(Bloomberg) -- After John R. Tyson’s first arrest involving intoxication, he kept his job with the support of family and Tyson Foods Inc.’s board. Now a drunk-driving charge may jeopardize his path to the top of the largest US meat packer.

The great-grandson of Tyson’s founder was suspended from his role as chief financial officer after being arrested for a second time on Thursday in Fayetteville, Arkansas. He has been considered a potential successor to Chief Executive Officer Donnie King in a position that has historically been held by family members. 

“There are now legitimate concerns about his ability to continue as an executive officer,” said Arun Sundaram, an equity analyst at CFRA Research. “It’s unlikely that any other high-ranking executive could retain their position after multiple legal issues.”

Tyson Foods didn’t respond to requests for comment.

John R. Tyson was pulled over after midnight Thursday when a police officer observed his silver sports utility vehicle speeding and striking a curb, according to a preliminary report from the University of Arkansas Police Department. An officer detected the smell of alcohol coming from Tyson’s vehicle, and Tyson eventually told the officer he had been drinking five to seven Miller Lite beers.

The incident comes less than two years after Tyson gained national attention when a woman found him asleep in her home in northwestern Arkansas, leading to charges of public intoxication and criminal trespass. The executive pleaded guilty and paid a fine, while receiving support from the board of directors, which said it had “continued confidence in his ability to lead Tyson Foods.”

Investor Confidence

But how the company treats the executive this time around is being closely watched by corporate governance experts. The company’s actions will be a key to investor confidence, already shaken by poor returns and scandals involving the treatment of workers during the pandemic.

“I don’t think it sends a very constructive or helpful message to the rest of the employees that a family member who’s also the CFO has two of these arrests and still has his job,” said Kabrina Chang, associate dean for diversity, equity, and inclusion at Boston University’s Questrom School of Business. “It could really hurt productivity and for sure negatively impact the culture of the company.”

The 34-year-old executive, a fourth-generation Tyson family member who attended Harvard and received an MBA from Stanford, has climbed the company’s ranks quickly. In 2019, he was appointed chief sustainability officer after being an observer at board meetings for five years. He was promoted to the CFO post just a few years later, in October 2022 — just a month before his first arrest.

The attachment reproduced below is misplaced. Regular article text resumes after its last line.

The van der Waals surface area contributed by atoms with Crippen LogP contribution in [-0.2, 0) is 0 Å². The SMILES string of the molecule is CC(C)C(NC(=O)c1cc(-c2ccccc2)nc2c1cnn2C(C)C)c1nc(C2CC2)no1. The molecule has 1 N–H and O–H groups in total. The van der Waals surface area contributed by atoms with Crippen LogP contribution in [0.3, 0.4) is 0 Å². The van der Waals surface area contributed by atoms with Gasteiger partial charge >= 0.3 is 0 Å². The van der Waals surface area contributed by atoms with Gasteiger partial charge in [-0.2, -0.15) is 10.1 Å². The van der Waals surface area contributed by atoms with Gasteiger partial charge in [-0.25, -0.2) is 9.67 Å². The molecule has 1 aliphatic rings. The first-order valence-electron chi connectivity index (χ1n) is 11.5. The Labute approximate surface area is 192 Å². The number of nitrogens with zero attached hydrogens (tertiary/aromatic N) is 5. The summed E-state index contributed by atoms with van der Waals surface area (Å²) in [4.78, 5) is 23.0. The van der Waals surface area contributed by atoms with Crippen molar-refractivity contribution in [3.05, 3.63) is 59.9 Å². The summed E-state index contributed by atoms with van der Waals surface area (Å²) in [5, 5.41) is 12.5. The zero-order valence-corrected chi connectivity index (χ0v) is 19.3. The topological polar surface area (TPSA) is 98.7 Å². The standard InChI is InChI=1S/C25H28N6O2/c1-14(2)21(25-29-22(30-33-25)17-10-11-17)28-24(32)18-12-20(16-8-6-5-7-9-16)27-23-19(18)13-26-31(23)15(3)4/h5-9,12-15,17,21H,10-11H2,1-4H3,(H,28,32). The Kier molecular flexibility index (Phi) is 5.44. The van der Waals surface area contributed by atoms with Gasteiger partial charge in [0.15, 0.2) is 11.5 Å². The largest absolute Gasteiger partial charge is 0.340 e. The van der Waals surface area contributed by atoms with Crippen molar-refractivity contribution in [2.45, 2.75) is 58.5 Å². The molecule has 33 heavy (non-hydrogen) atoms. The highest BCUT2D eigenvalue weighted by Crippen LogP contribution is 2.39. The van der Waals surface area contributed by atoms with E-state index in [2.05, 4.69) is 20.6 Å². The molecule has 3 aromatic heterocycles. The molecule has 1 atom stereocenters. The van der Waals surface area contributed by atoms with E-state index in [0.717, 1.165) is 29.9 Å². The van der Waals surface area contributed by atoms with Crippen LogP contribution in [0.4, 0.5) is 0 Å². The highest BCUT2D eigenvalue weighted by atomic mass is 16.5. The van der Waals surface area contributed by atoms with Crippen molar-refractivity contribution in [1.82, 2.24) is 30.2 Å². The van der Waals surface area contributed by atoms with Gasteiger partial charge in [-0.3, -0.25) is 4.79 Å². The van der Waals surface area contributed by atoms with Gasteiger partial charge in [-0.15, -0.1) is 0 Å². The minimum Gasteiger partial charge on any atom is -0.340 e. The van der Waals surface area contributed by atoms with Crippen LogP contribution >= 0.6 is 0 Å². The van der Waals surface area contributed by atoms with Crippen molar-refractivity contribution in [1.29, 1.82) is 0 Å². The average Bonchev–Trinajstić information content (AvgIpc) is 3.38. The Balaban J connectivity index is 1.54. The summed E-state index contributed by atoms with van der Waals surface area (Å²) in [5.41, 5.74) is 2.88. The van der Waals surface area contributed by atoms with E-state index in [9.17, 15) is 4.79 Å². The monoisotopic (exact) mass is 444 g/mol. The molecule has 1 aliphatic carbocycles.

Although the Tyson family doesn’t have an overall majority stake in the company, it still controls the board via ownership of most of the Class B super-voting shares. The suspended executive’s father, John H. Tyson, is chairman.

The younger Tyson “started out as chief sustainability officer and then was promoted to CFO, and with any company that’s usually not the track,” said Courtney Wicks, executive director of Investor Advocates for Social Justice, which represents a group of faith-based investors that are long-term owners of Tyson stock.

“This is a company that continues to have a considerable amount of scandal,” she added.

Covid Cases

A number of investors pressed Tyson and other meat packers after thousands of workers caught Covid-19 at processing plants during the pandemic. In 2021, the New York State Common Retirement Fund filed a shareholder proposal asking Tyson to end a dual-class share structure that it said has effectively insulated the company from having to answer its shareholders over the coronavirus crisis.

The office of New York State Comptroller Thomas P. DiNapoli declined to comment on the CFO arrest but said it continues to vote against directors because the share structure creates unequal voting rights.

Tyson Foods also gained negative publicity during the pandemic when it fired seven managers at an Iowa meatpacking plant after an investigation into accusations that they had bet on how many workers would be infected with Covid. Just this year, the company was targeted by a lawsuit seeking internal documents to investigate concerns that its corporate leaders turned a blind eye to the alleged use of illegal child labor.

It’s unclear what the next steps are for John R. Tyson, whose blood-alcohol content sample showed a reading of 0.191 — more than double the state’s legal limit of 0.08 — according to the preliminary police report. 

“I wouldn’t be surprised if he still ends up being the CEO of the company even though I don’t think it would be in the best interest of the company,” said Wicks, whose investor group has been engaging with Tyson Foods on various environmental, social and governance matters for at least a decade. “One of the things that we’re starting to realize is without really strong corporate governance, you can’t effectively address the S or the E in ESG.”

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